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Interviewing Van GoghFacebooktwitterlinkedinmail

I step to the side of his gravestone, enlivened by ivy and red flowers, and say, “Vincent, may I please speak to you a moment?”

“You may not,” says Theo, the man in the adjacent plot.

“And why not?”

“My brother’s tired of more than a century of adulation and wealth he’ll never experience. And I’m dreary of being ignored.”

“You’re always portrayed as a caring brother whose emotional and financial support enabled Vincent to work and grow.”

“That’s right. And, henceforth, I’m the only Van Gogh available to the media.”

I write Theo at the top of my notebook and say, “Very well. Have you seen the new movie At Eternity’s Gate?”


“And what do you think?”

“It’s a creative work offering much speculation.”

“What about the bar owner whose walls are covered with paintings, and he points at Vincent’s works and says they’re ugly, get them out of here now.”

“That sort of thing happened often, and the pain it caused Vincent is unimaginable.”

“I’ve read about children tormenting Vincent while he painted or walked around town.”

I imagine Theo clenching a fist below as he says, “Kids are mean to each other and crueler still to those they find vulnerable. However, I don’t believe the film’s depiction that he beats a rock-throwing runt and is then set upon by two fathers who trample him. But he certainly did exchange insults with many people, a few of whom were friendly or at least not hostile.”

Pointing at Vincent’s grave, I say, “Paul Gaugin, at the end of their time living together in Arles, tells Vincent the town’s full of ‘wicked and stupid people.’ That seems to be small town everywhere. Then Paul and Vincent quarrel and…”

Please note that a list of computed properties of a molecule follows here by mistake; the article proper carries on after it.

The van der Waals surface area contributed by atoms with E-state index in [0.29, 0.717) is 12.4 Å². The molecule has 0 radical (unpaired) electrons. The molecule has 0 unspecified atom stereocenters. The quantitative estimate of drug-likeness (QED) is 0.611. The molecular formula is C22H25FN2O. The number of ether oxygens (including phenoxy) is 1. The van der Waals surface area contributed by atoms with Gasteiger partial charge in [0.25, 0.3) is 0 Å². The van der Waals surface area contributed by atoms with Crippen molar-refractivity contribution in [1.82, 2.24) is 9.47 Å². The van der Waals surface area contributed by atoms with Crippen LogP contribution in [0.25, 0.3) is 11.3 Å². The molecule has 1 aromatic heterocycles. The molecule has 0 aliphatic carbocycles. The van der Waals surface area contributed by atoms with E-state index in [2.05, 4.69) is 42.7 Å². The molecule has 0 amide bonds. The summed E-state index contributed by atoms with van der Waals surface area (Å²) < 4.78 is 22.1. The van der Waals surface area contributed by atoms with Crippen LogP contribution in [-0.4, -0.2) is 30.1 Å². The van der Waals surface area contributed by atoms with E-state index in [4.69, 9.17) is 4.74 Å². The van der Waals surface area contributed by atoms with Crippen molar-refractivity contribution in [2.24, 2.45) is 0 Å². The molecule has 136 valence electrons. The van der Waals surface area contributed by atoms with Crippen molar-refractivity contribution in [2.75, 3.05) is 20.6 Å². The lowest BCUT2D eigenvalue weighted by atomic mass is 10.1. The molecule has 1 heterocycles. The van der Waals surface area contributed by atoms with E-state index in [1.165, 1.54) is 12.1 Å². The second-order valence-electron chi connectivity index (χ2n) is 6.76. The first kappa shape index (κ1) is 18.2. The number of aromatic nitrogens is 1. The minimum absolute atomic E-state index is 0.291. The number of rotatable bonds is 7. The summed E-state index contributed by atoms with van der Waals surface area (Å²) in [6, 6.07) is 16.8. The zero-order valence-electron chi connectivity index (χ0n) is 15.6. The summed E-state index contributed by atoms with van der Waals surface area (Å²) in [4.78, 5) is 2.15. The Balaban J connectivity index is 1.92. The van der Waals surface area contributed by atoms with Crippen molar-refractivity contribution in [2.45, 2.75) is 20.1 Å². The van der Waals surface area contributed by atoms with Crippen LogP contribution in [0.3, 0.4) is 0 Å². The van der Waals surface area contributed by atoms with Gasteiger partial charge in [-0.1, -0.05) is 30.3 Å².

“Yes, and rather than showing bloody Vincent handing his ear to a prostitute who calls the police, the filmmakers deftly reveal the face of a doctor who draws a broken line encompassing most of an ear. I like subtlety, but we shall discuss this tragic episode no more.”

“Agreed,” I say. “Afterward, in a more general sense, Vincent says he has a ‘menacing spirit’ around him and is ‘terrible (and) might do something.’”

Theo Van Gogh says, “You’ve said nothing about dozens of Vincent’s masterpieces: The Starry Night, Sunflowers, the portraits and landscapes. Didn’t you notice them?”

“Yes, they’re beautifully interspersed throughout the movie. Vincent so well captures whomever and whatever he looks at. But the movie implies he loses control and rapes an attractive female model.”

“Vincent says he doubts it but doesn’t know and neither do you nor I nor the filmmakers.”

“I’m always saddened when reminded the citizens of Arles sign a petition saying they fear Vincent and want him to leave.”

Theo pauses several seconds. “I loathe them but understand.”

“Some historians, as well as the makers of this film, believe Vincent was shot by a teenage boy.”

“I’m not persuaded by their arguments, which seem motivated by melodrama and money. Vincent long suffered from depression and mania and other illnesses, and frequently talked about dying, and harmed himself a number of times. His pain was too great. My dear brother shot himself.”

Self-Portrait of Vincent van Gogh, 1889

This entry was posted in Mental Health, Painters, Paul Gauguin, Suicide, Vincent Van Gogh.